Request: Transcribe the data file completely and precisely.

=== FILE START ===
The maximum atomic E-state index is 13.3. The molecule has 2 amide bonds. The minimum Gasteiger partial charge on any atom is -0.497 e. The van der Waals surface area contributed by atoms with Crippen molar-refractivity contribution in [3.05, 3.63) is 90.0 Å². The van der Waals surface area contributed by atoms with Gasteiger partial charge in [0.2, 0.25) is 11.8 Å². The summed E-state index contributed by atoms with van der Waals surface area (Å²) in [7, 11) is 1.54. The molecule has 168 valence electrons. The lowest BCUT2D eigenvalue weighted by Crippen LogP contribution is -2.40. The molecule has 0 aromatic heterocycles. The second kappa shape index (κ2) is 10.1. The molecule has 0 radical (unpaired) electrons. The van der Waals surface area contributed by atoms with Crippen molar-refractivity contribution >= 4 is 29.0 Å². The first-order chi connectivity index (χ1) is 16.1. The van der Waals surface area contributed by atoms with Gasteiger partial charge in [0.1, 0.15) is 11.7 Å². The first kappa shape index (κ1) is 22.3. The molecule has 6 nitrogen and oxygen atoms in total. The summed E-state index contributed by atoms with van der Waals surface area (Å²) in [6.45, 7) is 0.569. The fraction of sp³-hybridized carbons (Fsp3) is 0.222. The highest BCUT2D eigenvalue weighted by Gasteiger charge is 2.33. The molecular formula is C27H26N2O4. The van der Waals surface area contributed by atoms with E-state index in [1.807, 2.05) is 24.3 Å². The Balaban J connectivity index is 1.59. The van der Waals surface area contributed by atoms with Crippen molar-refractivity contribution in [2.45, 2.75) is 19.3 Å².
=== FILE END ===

The maximum atomic E-state index is 13.3. The molecule has 2 amide bonds. The minimum Gasteiger partial charge on any atom is -0.497 e. The van der Waals surface area contributed by atoms with Crippen molar-refractivity contribution in [3.05, 3.63) is 90.0 Å². The van der Waals surface area contributed by atoms with Gasteiger partial charge in [0.2, 0.25) is 11.8 Å². The summed E-state index contributed by atoms with van der Waals surface area (Å²) in [7, 11) is 1.54. The molecule has 168 valence electrons. The lowest BCUT2D eigenvalue weighted by Crippen LogP contribution is -2.40. The molecule has 0 aromatic heterocycles. The second kappa shape index (κ2) is 10.1. The molecule has 0 radical (unpaired) electrons. The van der Waals surface area contributed by atoms with Crippen molar-refractivity contribution >= 4 is 29.0 Å². The first-order chi connectivity index (χ1) is 16.1. The van der Waals surface area contributed by atoms with Gasteiger partial charge in [0.1, 0.15) is 11.7 Å². The first kappa shape index (κ1) is 22.3. The molecule has 6 nitrogen and oxygen atoms in total. The summed E-state index contributed by atoms with van der Waals surface area (Å²) in [6.45, 7) is 0.569. The fraction of sp³-hybridized carbons (Fsp3) is 0.222. The highest BCUT2D eigenvalue weighted by Gasteiger charge is 2.33. The molecular formula is C27H26N2O4. The van der Waals surface area contributed by atoms with E-state index in [1.807, 2.05) is 24.3 Å². The Balaban J connectivity index is 1.59. The van der Waals surface area contributed by atoms with Crippen molar-refractivity contribution in [2.45, 2.75) is 19.3 Å².